It’s all well and good for Progressives to dismiss such a position, but what, if anything, do we want to call people to? Faith is not just about debunking and deconstructing – in fact faith per se is not about that at all. Faith must be about actively following Jesus in his attempts to establish God’s Kingdom of compassion, justice and peace. Faith means putting ourselves on the line! But how do we make that urgent to people? What actions or projects should we be taking up through which people who decide to walk with us can experience the transforming Spirit of God at work? What is our picture of the nature and shape of the Church for today and tomorrow?
And to end where we came in: what is the urgent message that goes with the action: that is, our declaration about God, Jesus, the Spirit, the Kingdom, the Church and other major issues?
Perhaps our message, following Jesus’ own, must comprise both grass-roots encouragement alongside radical critique of establishment: a message that affirms and empowers ordinary people among whom God’s love longs to flow; while at the same time constantly calling on institutional authority, religious or secular, to justify itself and its demands, and to act out of servanthood rather than dominance and control?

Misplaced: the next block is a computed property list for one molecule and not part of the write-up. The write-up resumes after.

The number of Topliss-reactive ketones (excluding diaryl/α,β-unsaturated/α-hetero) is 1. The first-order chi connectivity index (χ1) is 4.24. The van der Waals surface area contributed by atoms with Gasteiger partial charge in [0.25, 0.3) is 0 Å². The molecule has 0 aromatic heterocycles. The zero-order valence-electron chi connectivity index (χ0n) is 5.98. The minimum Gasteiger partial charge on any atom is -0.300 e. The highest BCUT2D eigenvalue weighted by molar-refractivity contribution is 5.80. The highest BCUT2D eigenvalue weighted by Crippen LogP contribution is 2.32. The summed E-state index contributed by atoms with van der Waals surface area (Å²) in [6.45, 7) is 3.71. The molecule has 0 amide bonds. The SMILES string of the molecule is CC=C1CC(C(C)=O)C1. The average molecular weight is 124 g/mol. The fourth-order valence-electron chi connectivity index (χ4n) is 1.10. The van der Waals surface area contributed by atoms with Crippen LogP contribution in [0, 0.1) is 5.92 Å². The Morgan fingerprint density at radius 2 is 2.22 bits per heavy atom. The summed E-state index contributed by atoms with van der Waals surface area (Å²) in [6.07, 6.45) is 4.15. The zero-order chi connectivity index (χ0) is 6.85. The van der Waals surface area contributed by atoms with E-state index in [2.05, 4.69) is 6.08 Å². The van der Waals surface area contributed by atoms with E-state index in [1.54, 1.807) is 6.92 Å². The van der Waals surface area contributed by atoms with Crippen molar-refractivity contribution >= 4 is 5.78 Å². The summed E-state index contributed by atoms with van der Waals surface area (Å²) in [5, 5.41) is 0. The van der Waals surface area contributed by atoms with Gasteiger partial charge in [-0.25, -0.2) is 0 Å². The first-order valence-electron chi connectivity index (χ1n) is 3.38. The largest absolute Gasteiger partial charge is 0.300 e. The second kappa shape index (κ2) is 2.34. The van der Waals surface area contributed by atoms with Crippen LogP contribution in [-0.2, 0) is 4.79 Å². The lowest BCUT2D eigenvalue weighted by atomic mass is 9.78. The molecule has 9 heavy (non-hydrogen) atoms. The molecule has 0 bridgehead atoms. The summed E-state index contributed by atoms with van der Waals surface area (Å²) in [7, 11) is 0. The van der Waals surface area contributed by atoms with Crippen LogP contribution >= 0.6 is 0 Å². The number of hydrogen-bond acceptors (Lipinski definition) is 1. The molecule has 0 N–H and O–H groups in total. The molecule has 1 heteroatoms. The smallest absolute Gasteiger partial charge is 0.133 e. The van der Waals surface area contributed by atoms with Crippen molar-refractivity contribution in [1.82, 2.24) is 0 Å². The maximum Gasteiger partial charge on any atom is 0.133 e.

Some questions we might ask:
1. Message: How important do you think it is to be able to give an explanation of why we believe in God, Jesus, etc? Might it be sufficient to do good and loving deeds and give no explanation of our faith?
2. Credible: What kind of considerations makes our message credible or non-credible?
3. Accessible: Do you feel your faith is “at your fingertips”: something you easily work with and enjoy: or is it something you hold more with trepidation and fear?
4. Possibility: Can we just play about with theology, making up our own ideas, or is there some essential body of truth which needs to be formulated and handed on – and if so what is it?
5. Urgency What if anything does Progressive Christianity make you feel compelled to share with other people? What thing would you like them to find that you have found?
Robin Scott 29th April 2014